After two years, Hanbleceya will be leaving Normandy Park by July 12

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Kerry Paulson of Hanbleceya.

by Jack Mayne

Kerry Paulson, managing partner of adult care home Hanbleceya says July 12 will be the organization’s last day in Normandy Park.

Hanbleceya bills itself as “an organization providing multiple levels of treatment for adult individuals suffering from mental illnesses like schizophrenia, bipolar disorder, depression, PTSD and dual diagnoses … (an) adult residential facility, semi-independent living program and transitional outpatient program provide the full spectrum of treatment choices.”

From almost the very first – two years ago – it has split the community, some strongly supporting its group home approach and others vociferous against it and the people it drew to the neighborhoods of Normandy Park.

“The firestorm, for lack of a better word, in the community has hurt the clients,” Paulson said in a telephone interview from his office in San Diego. He said he was sorry the entire Normandy Park community could not have embraced what Hanbleceya was trying to do.

Paulson said Hanbleceya decided to leave Normandy Park “because we got tired of fighting the community.”

“There is a small minority of the community who are very, very vocal people who would like to see the demise of Hanbleceya in their area. It is devastating to some of the staff – 22 people lost their jobs and 15 clients had to find other places to go to get treated. But the reality is that all of the strife in the community was hurtful to the clients. Many of them felt invalid because of what was going on – here is the community that doesn’t want them in the community. It just got to the point that staff just didn’t want to do it any longer.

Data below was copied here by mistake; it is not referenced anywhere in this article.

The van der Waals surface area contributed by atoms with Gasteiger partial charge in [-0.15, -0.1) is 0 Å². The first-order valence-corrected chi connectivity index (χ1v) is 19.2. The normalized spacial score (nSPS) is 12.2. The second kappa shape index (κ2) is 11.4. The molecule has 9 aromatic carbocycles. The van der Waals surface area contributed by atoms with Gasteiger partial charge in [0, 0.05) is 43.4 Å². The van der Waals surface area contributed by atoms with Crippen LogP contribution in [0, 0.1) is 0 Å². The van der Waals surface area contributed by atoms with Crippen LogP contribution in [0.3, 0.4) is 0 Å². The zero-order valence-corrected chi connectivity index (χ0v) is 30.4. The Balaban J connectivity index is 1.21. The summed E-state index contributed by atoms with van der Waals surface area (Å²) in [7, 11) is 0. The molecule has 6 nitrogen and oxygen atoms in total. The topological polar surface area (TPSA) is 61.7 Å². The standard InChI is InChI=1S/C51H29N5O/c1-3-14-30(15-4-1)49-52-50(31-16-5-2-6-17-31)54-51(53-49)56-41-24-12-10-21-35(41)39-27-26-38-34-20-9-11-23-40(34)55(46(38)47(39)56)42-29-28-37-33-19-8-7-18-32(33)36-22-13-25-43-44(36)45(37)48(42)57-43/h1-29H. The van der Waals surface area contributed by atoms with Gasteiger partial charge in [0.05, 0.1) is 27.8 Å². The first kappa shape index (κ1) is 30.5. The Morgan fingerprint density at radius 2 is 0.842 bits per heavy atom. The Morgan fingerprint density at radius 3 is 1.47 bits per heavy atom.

“We are not out of money, we are not doing it for any other reason than it is the best thing for everybody involved.”

In retrospect, Paulson says he regrets coming to the Northwest, “but you don’t know these things until it is hindsight, right? We came up there with good intentions, we helped a lot of people get better even in the short time we were there. We gave it a shot.”

He says Hanbleceya has intentions to expand elsewhere, “just not in the Northwest. I don’t think it makes sense to try that again.”

Caring for mentally ill people, he says, “is really hard work. We are treating people who are really, really sick – families that are really devastated that are dealing with havoc. It would be nice to be accepted into a community, it would be nice for people to want to honor what we are doing and to validate the work we are doing. It is difficult to be spending your time fighting communities, paying attorneys when really the focus should be on the individuals who need our help.”